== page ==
Peregrine Communications: The Leading Public Relations Firm 2012
It has never been as important for hedge funds to receive good public relations advice as it is today. Historically a very low-profile industry, the hedge funds business catered to private wealth in a quiet, even secretive environment. The market was small, and most funds were quite small too, especially when compared to their long-only brethren.
In the last two decades, the profile of the hedge fund industry and of individual fund managers has been raised considerably, whether they liked it or not. The old tactics of simply keeping quiet and not speaking to journalists do not seem to be working anymore. Even if a fund manager shies away from the press, his investment activities can frequently find themselves into the business pages.
Hedge fund managers are now turning to the PR industry for advice as a new era dawns for alternative investment communications. But the question of which PR firm to use when upgrading your profile can be a difficult one. Many are very broad-based financial practises, advising stock brokers, insurance companies and property firms as well as hedge funds. Because of this, core messages can sometimes be misrepresented or even garbled. It can therefore often pay to go with the specialists.
Peregrine Communications was founded 10 years ago, and while it is not in the top tier of the City PR elite, it has never aspired to this status. It wins The Hedge Fund Journal’s award for the Leading Public Relations firm because of the conscious decision of its founders to specialise in advising investment managers.
Specialisation, as CEO Anthony Payne points out, can pay dividends. “PR firms who aren’t specialised run the risk of dumbing down your message,” he explains. Because his team works with investment managers of all shapes and sizes, they have an appreciation of the pitfalls and the opportunities that can present themselves. Peregrine can also develop the right messages for the market a manager is seeking to raise money from, and to represent his strategy effectively.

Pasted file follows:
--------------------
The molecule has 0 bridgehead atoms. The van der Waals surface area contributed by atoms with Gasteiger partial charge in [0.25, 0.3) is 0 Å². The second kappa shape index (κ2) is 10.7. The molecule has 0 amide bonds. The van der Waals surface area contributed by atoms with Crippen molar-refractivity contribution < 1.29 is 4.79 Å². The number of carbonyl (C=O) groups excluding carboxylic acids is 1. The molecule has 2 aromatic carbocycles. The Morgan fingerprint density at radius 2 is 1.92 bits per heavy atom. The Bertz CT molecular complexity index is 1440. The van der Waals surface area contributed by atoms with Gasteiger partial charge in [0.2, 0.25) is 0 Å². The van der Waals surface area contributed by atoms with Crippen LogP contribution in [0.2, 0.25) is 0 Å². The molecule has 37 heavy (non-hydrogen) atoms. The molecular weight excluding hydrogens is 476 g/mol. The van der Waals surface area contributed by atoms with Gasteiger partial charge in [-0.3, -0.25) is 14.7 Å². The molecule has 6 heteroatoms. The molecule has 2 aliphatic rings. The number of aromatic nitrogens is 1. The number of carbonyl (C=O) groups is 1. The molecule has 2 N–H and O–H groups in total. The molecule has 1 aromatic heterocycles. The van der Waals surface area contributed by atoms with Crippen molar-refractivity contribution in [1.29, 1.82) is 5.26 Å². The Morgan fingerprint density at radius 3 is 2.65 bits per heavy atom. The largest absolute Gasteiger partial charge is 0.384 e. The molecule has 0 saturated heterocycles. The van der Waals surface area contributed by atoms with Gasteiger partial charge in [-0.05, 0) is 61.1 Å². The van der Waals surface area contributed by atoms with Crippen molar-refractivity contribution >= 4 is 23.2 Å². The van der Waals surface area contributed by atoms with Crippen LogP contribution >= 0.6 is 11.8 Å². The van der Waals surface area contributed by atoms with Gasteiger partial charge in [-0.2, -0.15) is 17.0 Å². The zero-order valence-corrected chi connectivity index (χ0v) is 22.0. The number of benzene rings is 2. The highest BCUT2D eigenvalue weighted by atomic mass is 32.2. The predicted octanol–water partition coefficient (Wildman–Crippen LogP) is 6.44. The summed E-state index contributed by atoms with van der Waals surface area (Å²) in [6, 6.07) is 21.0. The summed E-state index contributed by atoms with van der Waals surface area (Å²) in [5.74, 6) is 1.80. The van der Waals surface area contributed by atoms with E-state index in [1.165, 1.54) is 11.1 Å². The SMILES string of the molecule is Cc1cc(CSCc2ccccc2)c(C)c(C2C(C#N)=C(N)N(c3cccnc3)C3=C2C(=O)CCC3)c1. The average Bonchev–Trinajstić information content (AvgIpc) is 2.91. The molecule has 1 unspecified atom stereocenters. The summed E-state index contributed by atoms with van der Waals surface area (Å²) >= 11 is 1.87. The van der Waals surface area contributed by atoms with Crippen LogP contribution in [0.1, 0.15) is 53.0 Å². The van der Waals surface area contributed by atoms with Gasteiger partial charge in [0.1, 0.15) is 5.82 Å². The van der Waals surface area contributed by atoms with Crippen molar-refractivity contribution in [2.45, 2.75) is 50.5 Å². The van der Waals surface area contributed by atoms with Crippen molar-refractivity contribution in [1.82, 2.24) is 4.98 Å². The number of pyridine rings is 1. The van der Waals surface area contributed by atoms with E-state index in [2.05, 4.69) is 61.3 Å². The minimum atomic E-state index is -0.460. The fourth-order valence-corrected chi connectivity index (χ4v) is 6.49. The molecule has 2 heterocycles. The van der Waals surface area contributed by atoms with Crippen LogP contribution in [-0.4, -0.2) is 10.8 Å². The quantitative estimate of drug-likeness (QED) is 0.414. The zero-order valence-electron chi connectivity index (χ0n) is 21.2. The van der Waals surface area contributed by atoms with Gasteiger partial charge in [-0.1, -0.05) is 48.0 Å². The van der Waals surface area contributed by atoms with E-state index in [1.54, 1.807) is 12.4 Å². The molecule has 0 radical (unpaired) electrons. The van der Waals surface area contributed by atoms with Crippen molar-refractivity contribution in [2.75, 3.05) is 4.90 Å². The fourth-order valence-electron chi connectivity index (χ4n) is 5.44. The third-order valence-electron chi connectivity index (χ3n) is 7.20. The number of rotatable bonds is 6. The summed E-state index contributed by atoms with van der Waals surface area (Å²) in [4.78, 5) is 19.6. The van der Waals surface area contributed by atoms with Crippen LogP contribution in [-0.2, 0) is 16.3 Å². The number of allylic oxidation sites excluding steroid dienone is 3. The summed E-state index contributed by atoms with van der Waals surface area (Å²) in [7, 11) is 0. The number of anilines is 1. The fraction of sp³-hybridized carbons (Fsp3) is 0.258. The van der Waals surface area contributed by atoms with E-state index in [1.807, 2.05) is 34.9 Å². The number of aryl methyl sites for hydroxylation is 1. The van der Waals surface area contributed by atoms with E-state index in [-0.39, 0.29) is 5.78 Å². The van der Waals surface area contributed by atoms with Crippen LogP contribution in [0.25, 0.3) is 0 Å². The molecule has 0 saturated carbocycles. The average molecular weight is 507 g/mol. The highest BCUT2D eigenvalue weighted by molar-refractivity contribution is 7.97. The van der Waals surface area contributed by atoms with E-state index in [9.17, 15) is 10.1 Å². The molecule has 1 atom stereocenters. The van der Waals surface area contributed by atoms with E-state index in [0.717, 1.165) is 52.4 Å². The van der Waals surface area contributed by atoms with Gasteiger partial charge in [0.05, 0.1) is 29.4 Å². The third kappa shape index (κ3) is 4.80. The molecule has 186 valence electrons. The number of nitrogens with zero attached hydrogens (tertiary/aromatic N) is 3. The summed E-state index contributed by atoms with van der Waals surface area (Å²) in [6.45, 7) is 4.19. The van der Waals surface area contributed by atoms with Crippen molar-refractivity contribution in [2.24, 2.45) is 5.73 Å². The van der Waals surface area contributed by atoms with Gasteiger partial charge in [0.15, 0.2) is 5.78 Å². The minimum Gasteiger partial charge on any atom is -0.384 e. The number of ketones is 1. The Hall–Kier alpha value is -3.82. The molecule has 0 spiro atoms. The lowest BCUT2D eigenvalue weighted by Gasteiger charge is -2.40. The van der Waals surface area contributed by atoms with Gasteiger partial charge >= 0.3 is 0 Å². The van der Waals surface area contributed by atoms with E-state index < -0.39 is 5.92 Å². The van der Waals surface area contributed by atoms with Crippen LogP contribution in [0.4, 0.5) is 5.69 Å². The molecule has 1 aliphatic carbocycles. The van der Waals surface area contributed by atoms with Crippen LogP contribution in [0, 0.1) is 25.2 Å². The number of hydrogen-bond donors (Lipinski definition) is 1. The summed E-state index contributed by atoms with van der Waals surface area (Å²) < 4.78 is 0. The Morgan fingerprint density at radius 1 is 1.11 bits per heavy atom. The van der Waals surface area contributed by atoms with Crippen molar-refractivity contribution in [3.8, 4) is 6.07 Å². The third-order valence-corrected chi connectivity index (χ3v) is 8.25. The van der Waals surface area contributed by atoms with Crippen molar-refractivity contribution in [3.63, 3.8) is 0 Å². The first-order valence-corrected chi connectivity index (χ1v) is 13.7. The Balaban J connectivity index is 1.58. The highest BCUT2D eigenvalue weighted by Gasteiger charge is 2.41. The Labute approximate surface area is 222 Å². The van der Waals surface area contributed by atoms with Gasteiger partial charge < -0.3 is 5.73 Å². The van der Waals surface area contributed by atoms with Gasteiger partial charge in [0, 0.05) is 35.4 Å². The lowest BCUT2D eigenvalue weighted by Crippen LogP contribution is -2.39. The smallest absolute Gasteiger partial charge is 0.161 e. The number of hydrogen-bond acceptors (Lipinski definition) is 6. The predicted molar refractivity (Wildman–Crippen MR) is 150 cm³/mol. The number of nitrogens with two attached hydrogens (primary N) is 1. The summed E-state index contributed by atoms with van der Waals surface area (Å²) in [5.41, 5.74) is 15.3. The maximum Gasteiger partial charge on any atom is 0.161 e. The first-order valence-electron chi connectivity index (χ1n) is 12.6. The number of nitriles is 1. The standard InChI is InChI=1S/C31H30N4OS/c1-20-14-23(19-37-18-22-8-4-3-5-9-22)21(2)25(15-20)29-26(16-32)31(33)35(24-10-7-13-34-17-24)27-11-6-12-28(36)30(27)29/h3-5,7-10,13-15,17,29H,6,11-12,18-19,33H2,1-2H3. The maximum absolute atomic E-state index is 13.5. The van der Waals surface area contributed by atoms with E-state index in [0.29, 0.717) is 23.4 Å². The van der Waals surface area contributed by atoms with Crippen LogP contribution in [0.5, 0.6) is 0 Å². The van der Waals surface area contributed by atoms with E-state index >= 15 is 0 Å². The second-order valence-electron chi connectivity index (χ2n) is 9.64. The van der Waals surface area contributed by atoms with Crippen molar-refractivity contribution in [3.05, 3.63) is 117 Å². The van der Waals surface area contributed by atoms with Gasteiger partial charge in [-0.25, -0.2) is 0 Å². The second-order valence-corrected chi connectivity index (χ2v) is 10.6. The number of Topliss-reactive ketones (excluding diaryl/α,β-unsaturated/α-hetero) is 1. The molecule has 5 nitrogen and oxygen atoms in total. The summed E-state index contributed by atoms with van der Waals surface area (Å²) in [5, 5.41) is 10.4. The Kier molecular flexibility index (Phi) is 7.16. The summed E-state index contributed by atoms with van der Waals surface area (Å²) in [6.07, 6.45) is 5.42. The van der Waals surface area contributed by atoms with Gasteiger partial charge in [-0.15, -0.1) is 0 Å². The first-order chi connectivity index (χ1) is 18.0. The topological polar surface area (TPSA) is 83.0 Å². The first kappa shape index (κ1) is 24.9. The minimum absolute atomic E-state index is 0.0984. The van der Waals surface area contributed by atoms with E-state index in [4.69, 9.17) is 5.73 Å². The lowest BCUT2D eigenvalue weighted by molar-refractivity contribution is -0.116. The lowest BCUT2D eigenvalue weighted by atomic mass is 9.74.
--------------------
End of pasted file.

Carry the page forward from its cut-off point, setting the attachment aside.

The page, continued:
“We only work with skill-based asset management firms,” explains Payne. “We’re very focused. We offer an integrated marketing approach, and want our clients to think of us as part of their marketing team.”
The hedge funds industry is entering a period of transition which is being increasingly reflected in the way funds and fund managers are covered in the mainstream media. From writing about managers’ lifestyles, newspapers are now increasingly turning towards their investment activities: the companies they invest with, their ethical and governance policies, how they procure their information, whether their activism creates or loses jobs. With institutions, and in particular pension funds, representing a larger share of the overall hedge fund asset base, what the man on the street thinks about the hedge funds he is invested with is becoming more important.
“The bigger funds are now starting to communicate like long-only managers,” says Payne. “They need to begin to look authentic, relevant, to form that emotional connection with their stakeholders.”
More than just media relations